Counseling for PTSD

Counseling for PTSD

When we think of post-traumatic stress disorder (PTSD), we usually think of this only affecting war veterans and soldiers. However, it is more common than you think. In fact, about 8% of the American population have PTSD (around 24.5 million people) in the United States. Even children can get PTSD, especially those who experience traumatic episodes such as domestic abuse, violent accidents, or a natural disaster like tornadoes, floods, or fires. People who suffer from PTSD also have higher-than-normal rates of healthcare concerns, including physical ailments such as heart attack, stroke, ulcers, and high blood pressure.

PTSD Therapy

Good Stress Versus Bad Stress

There is a good form of stress which is called eustress. This positive stress is a short-term and motivating type of stress that helps you focus on a specific target or goal. For instance, when you are starting a new job, getting married, or having a new baby, you may feel anxious (but excited!), and you will plan through next steps and short-term goals in anticipation of these changes. The eustress that you experience is not a long-lasting condition that affects your health in a negative way like bad stress does. Bad stress usually is triggered when something negative happens in your life such as surviving any type of violence, losing a loved one, a relationship ending, or serious money issues. Internal problems can also cause negative stress such as fear, worrying about the future, or repetitive thoughts like those associated with obsessive-compulsive disorder (OCD).

Who Gets PTSD?

Some people are more susceptible to anxiety disorders like PTSD. Women are twice as likely to suffer from PTSD than men, and those who have family with PTSD or any other mental health condition, or they themselves have a history of depression, anxiety, or mental illness are more likely to also have PTSD. Many people try to self-medicate with over-the-counter medications, homeopathic remedies, or even alcohol and/or drugs. However, these coping mechanisms can and usually do make things worse as addiction also becomes a factor.

Signs of PTSD

If you are not sure if you have PTSD, there are some symptoms that can help you determine if you need to talk to a professional. Some of these include:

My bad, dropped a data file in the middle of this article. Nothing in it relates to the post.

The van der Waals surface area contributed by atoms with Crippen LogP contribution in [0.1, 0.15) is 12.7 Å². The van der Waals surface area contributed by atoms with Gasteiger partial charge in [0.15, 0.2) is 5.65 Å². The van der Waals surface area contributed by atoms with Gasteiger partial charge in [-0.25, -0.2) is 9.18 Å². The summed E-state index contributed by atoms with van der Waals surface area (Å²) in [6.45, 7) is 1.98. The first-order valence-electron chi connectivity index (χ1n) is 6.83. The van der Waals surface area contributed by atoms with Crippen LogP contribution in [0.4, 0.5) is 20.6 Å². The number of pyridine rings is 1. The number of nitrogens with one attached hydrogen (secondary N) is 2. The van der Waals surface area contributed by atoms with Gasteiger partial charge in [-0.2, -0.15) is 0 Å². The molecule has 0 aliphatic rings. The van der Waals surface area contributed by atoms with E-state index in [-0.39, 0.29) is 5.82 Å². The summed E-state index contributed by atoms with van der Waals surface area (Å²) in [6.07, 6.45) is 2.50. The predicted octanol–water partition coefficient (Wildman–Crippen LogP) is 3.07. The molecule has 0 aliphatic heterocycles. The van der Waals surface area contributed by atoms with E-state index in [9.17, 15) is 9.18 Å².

• Nightmares or flashbacks
  • Extreme stress
  • Isolating yourself from others
  • Frightening thoughts
  • Trouble sleeping or staying asleep
  • Fatigue
  • Memory loss
  • Unable to concentrate
  • Difficulty making decisions
  • Intense displays of anger or aggression
  • Tense or on edge all the time
  • Easily startled
  • Appetite and weight loss
  • Feelings of shame and hopelessness
  • Panic attacks (rapid heartbeat, trembling, dizziness, nausea, fainting)

Talk to a Professional

If you or someone you know has any of the symptoms above or may have just gone through a traumatic event that could lead to PTSD, you should contact your physician or another medical professional to get help. There are many options that can help such as medication, cognitive behavior therapy, and talk therapy. The most effective treatment for PTSD is counseling that includes techniques such as desensitization, narrative exposure therapy, and cognitive processing. However, getting treatment is sometimes hard to do when you have PTSD. Just the thought of going out in public can cause a panic attack, or perhaps sharing your feelings with a complete stranger may be unsettling for you. Online counseling can be immensely helpful for those with PTSD. You do not have to go out in public, and you can communicate with a counselor on your phone, tablet, computer, or even use instant messaging or email. If you or someone you know has PTSD or is experiencing the symptoms of PTSD, a licensed therapist could help you cope.

PTSD Funny Cartoon

• Meet the Author • Marie Miguel

Marie Miguel has been a writing and research expert for nearly a decade, covering a variety of health- related topics. Currently, she is contributing to the expansion and growth of a free online mental health resource with With an interest and dedication to addressing stigmas associated with mental health, she continues to specifically target subjects related to anxiety and depression.

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